The Doobie Brothers are an American rock band, best known for hit singles like "Black Water" and "What a Fool Believes". They sold
millions of records throughout the 1970s.
Patrick Simmons in Concert
Singer, guitarist and songwriter Tom Johnston and drummer John Hartman formed the nucleus of what would become The Doobie Brothers. Skip Spence
of Moby Grape had introduced them to one another in 1969, after Hartman arrived in California determined to meet Spence and join his band.
Johnston and Hartman called their fledgling group Pud and experimented with different lineups and styles as they performed in and around San
Jose, California. They were briefly a power trio, and briefly worked with a horn section. In 1970, they teamed up with bass player Dave Shogren
and singer, guitarist and songwriter Pat Simmons. Simmons had belonged to several area bands and also performed as a solo artist. He was
already an accomplished fingerstyle player by the time he joined.
Tom Johnston said in a recent interview: "We got the name from a guy named Keith Rosen. We called him Dyno. He was living in the house on 285
South 12th Street where the band got its start. He came up with the name. We didn't have a name. We were just playing and he said, "Why don't
you call yourselves the Doobie Brothers?".
The Doobie Brothers honed their chops by performing live all over northern California in 1970. An energetic set of demos (some of which were
briefly released on Pickwick Records in 1980 under the title Introducing the Doobie Brothers) showcased fuzz-toned, dual lead electric
guitars, three-part harmonies and Hartman's frenetic drumming and earned the band a contract at Warner Brothers Records.
At this point in their history, the band's image reflected that of their biggest fans (leather jackets and motorcycles). However, the group's
1971 self-titled debut album departed significantly from that image and their live sound of the period. The underrated album, which failed to
chart, emphasized acoustic guitars and frequently reflected country influences. The bouncy lead-off song "Nobody," the band's first single,
has surfaced in their live set several times over the ensuing decades and even appears on the 2004 DVD Live at Wolf Trap.
The following year's sophomore album, Toulouse Street (which spawned the hit singles "Listen To The Music" and "Jesus Is Just Alright"),
brought the band their breakthrough success. The album reflected a quantum improvement in the band's material as well as the quality and polish
of their studio sound. In collaboration with manager Bruce Cohn and producer Ted Templeman, the Doobies had decided to replace Shogren with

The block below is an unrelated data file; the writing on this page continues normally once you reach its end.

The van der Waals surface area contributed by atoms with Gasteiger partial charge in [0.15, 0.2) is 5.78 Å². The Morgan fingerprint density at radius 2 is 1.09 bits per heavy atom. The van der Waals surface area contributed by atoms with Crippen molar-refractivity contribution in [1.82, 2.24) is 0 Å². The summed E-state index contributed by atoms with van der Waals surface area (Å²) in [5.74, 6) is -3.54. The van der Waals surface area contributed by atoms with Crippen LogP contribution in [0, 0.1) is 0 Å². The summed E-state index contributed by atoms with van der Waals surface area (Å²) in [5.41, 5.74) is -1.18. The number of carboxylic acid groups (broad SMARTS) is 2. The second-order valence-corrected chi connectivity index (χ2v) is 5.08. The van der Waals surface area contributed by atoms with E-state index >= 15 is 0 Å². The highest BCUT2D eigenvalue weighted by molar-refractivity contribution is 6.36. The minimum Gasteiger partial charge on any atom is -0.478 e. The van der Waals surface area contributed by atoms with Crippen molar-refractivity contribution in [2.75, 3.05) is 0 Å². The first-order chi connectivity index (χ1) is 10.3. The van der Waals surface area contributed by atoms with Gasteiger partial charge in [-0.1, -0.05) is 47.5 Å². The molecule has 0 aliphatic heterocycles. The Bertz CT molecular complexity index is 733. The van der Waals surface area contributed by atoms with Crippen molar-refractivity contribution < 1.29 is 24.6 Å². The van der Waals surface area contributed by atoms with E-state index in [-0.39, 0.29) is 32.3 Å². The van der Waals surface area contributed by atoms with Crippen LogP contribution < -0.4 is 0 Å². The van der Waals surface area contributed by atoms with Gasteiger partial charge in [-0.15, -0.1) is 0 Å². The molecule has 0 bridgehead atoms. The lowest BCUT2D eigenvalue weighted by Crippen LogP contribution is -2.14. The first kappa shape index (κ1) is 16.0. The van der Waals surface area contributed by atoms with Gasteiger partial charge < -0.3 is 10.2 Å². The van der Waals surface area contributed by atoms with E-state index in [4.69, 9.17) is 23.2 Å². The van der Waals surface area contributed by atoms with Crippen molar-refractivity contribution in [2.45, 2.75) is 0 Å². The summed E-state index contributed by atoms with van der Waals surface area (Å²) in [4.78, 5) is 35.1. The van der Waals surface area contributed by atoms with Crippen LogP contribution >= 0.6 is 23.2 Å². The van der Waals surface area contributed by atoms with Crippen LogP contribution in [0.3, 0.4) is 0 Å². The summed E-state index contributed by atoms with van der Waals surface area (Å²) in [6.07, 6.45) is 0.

singer, songwriter and bass guitarist extraordinaire Tiran Porter and to supplement Hartman's manic drumming with that of technically proficient
Navy veteran Michael Hossack. (Porter and Hossack were both well acquainted with the members of the Doobies and stalwarts of the northern
California music scene.) Pianist Bill Payne of Little Feat contributed his distinctive keyboard stylings for the first time, as well (and added
keys to their studio recordings for many years to come). With a tight new rhythm section and the dual songwriting talents of Johnston and
Simmons, the Doobies' trademark sound (an amalgam of R&B, country, bluegrass, heavy metal and rock and roll) emerged.
A string of hits followed, including Johnston's "Long Train Runnin'" and "China Grove" (from the 1973 album The Captain and Me). Simmons'
signature tune "Black Water" (from 1974's What Were Once Vices Are Now Habits) became the band's first #1 single. These early singles
have become modern rock staples, having earned perennial airplay among today's Classic Rock radio stations. During the recording of Vices,
Hossack departed the band. Drummer, songwriter and vocalist Keith Knudsen was recruited quickly and left with the Doobies on a major tour
within days of joining the band.
Also in 1974, Steely Dan co-lead guitarist Jeff Baxter (nicknamed "Skunk") learned that his band was abruptly retiring from the road. In need
of a gig, he segued into the Doobie Brothers as third lead guitarist in the midst of their current tour. He had previously worked with the band
in the studio, having added pedal steel guitar to both Captain ("South City Midnight Lady") and Vices ("Black Water"). During this
period and for several subsequent tours, the Doobies were often supported onstage by Stax Records legends The Memphis Horns. Live recordings of
the era reflect a high energy, eminently danceable funk sound that was only occasionally heard in their studio output.
Michael McDonald years
By the end of 1974, Johnston's health was suffering from the rigors of the road. He was absent when the band gamely performed in formal wear
on Dick Clark's Rockin' New Year's Eve that December. By then, Stampede had been completed for release in 1975. It featured yet another
hit single, Johnston's rollicking cover of the Holland-Dozier-Holland-written Motown hit "Take Me in Your Arms" (also covered by Blood, Sweat,
and Tears). The song included a blazing, idiosyncratic Baxter guitar solo. With Johnston convalescing and another tour already booked, Baxter
proposed recruiting a fellow Steely Dan alum: singer, songwriter and keyboardist Michael McDonald. Simmons, Knudsen, Porter and McDonald divvied
up and sang Johnston's parts on tour, while Simmons and Baxter shared lead guitar chores.
Under contract for another album, the Doobies were at a crossroads. Their primary songwriter and singer remained unavailable, so they turned
to McDonald and Porter for material to supplement that of Simmons. The resulting album, Takin' It to the Streets, announced a radical change
in their sound. Hard-charging, guitar-based rock and roll gave way to blue-eyed soul/soft rock highlighted with keyboards and horns. Baxter
contributed jazzy guitar stylings reminiscent of Steely Dan. Above all, McDonald's distinctive voice became the band's new signature sound.
Takin' It featured McDonald's title track and "It Keeps You Runnin'," both hits. Their new sound was further refined with their next
album, Livin' on the Fault Line, which featured "Little Darlin' (I Need You)", "Echoes Of Love" (written by Simmons with Al Green in
mind), and "You Belong To Me" (later a hit for McDonald's collaborator Carly Simon). To help promote Fault Line, the band performed
live on the PBS show Soundstage and even appeared (as themselves) in a classic, two-part episode of the series What's Happening!!.
Briefly back in the fold, Johnston contributed one song to Streets. He also made limited live appearances with the band in 1975 and 1976,
documented in a concert filmed at the Winterland in San Francisco (excerpts from which appear occasionally on VH1 Classic). His contributions
to Fault Line were less apparent, although he was credited with guitars and vocals. Before Fault Line's release, Johnston departed